The Electoral Commission (EC) has served notice it is ready to hold the 2016 general elections on December 7, despite initial plans to bring it a month forward.
Parliament on Thursday rejected a proposal to change the voting date from the traditional December 7 to November 7. After a vote on the Constitutional Amendment Bill 2016, 125 members voted ‘Yes’ in favour of the date change while 95 voted ‘No’ to reject the date change.
A total of 184 ‘Yes’ votes were required to ensure that the November 7 date amendment becomes a reality.
The director of communications of the Electoral Management Body Eric Dzakpasu said maintaining the date does not upset their plans.
“Despite the demonstration of our preparedness to deliver a credible and world class elections on the proposed November 7 date, Parliament in its wisdom has decided not to pass the Amendment.
“The outcome of the voting therefore sets December 7 2016 as the day for our presidential and parliamentary elections.
“We are grateful to the Speaker of Parliament, the Attorney General and all the members of parliament who participated in the debate and voting.
“As the institution mandated to run elections in Ghana, we have been ready for the November 7 elections if the Amendment Bill had been approved by Parliament.
“The change of election date to December 7 will therefore not affect our commitment to deliver a free, fair, transparent and credible elections this year,” Dzakpasu said in a statement.
Meanwhile, we wish to use this opportunity to once again urge to all Ghanaians to take advantage of the exhibition exercise currently ongoing in all the 29,000 polling stations across the country to check the correctness of their details on the Voters’ Register and get their fingerprints verified to vote on December 7.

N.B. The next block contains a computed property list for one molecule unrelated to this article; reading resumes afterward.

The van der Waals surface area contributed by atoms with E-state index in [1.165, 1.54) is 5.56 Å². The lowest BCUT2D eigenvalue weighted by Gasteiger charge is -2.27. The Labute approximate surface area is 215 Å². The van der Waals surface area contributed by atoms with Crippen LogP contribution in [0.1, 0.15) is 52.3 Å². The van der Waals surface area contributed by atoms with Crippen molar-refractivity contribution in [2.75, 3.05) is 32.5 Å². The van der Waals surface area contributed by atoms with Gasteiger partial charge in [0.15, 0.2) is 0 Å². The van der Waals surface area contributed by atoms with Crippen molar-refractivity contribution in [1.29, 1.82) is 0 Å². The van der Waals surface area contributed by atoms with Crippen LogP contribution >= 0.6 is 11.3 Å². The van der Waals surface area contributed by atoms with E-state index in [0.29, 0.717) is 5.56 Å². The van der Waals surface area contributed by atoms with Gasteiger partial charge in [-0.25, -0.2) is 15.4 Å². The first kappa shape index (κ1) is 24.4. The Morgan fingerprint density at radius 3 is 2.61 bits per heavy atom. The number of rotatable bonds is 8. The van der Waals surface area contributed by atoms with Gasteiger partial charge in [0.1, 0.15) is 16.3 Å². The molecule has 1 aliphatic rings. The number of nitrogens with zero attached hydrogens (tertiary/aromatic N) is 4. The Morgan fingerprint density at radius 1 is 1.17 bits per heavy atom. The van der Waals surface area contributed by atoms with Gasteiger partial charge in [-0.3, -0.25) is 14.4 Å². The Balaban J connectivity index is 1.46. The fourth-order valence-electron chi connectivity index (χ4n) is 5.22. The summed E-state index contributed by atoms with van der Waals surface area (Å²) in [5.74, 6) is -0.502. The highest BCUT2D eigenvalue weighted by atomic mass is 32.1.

The ruling National Democratic Congress (NDC) has described the stance of the opposition New Patriotic Party (NPP) as a stab in the back of Ghanaians.
Speaking on Starr Today after the votes, the campaign coordinator of the ruling NDC, Kofi Adams, said “we can’t trust the NPP. They led Ghanaians into believing that they wanted this so much… now they are running away and want to put the blame on the Electoral Commission.”
Adams, who is the national organiser of the NDC, noted he is “very highly disappointed and I’m happy this debate was not done in secrecy, but before all Ghanaians. The NPP has proven its anti-Ghana behaviour. For them it is about them and not what the people of this country want.”
“We have seen the true nature of the NPP. We are more than convinced we are winning the elections and because we are winning, the issue of transition is not a problem,” Mr. Adams told host Bernard Nasara Saibu.
The main reason for the date change was to avoid the hiccups which characterized the transition process ahead of the swearing in ceremony on January 7.